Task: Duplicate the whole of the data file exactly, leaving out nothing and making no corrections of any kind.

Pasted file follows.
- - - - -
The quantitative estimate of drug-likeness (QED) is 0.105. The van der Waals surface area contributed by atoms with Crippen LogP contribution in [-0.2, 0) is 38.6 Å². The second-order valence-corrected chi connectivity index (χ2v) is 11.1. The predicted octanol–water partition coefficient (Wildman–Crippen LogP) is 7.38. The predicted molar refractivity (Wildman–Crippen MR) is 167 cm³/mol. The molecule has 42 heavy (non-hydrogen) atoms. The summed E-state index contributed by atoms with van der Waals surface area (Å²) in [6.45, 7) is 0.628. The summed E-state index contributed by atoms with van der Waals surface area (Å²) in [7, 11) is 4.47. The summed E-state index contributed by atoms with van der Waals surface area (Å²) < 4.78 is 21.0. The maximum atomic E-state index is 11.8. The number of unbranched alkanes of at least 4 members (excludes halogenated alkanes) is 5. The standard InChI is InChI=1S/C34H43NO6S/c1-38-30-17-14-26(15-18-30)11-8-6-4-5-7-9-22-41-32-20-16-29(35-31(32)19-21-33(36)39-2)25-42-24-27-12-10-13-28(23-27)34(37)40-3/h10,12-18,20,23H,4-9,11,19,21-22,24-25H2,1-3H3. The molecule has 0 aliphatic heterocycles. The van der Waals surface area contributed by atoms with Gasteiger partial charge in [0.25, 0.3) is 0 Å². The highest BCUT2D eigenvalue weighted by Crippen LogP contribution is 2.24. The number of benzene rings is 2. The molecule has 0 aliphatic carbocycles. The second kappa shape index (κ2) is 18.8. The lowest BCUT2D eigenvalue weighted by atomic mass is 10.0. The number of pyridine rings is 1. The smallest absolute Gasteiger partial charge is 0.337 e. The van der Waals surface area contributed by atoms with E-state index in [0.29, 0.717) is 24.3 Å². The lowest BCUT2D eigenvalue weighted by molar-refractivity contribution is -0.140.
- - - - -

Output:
The quantitative estimate of drug-likeness (QED) is 0.105. The van der Waals surface area contributed by atoms with Crippen LogP contribution in [-0.2, 0) is 38.6 Å². The second-order valence-corrected chi connectivity index (χ2v) is 11.1. The predicted octanol–water partition coefficient (Wildman–Crippen LogP) is 7.38. The predicted molar refractivity (Wildman–Crippen MR) is 167 cm³/mol. The molecule has 42 heavy (non-hydrogen) atoms. The summed E-state index contributed by atoms with van der Waals surface area (Å²) in [6.45, 7) is 0.628. The summed E-state index contributed by atoms with van der Waals surface area (Å²) in [7, 11) is 4.47. The summed E-state index contributed by atoms with van der Waals surface area (Å²) < 4.78 is 21.0. The maximum atomic E-state index is 11.8. The number of unbranched alkanes of at least 4 members (excludes halogenated alkanes) is 5. The standard InChI is InChI=1S/C34H43NO6S/c1-38-30-17-14-26(15-18-30)11-8-6-4-5-7-9-22-41-32-20-16-29(35-31(32)19-21-33(36)39-2)25-42-24-27-12-10-13-28(23-27)34(37)40-3/h10,12-18,20,23H,4-9,11,19,21-22,24-25H2,1-3H3. The molecule has 0 aliphatic heterocycles. The van der Waals surface area contributed by atoms with Gasteiger partial charge in [0.25, 0.3) is 0 Å². The highest BCUT2D eigenvalue weighted by Crippen LogP contribution is 2.24. The number of benzene rings is 2. The molecule has 0 aliphatic carbocycles. The second kappa shape index (κ2) is 18.8. The lowest BCUT2D eigenvalue weighted by atomic mass is 10.0. The number of pyridine rings is 1. The smallest absolute Gasteiger partial charge is 0.337 e. The van der Waals surface area contributed by atoms with E-state index in [0.29, 0.717) is 24.3 Å². The lowest BCUT2D eigenvalue weighted by molar-refractivity contribution is -0.140.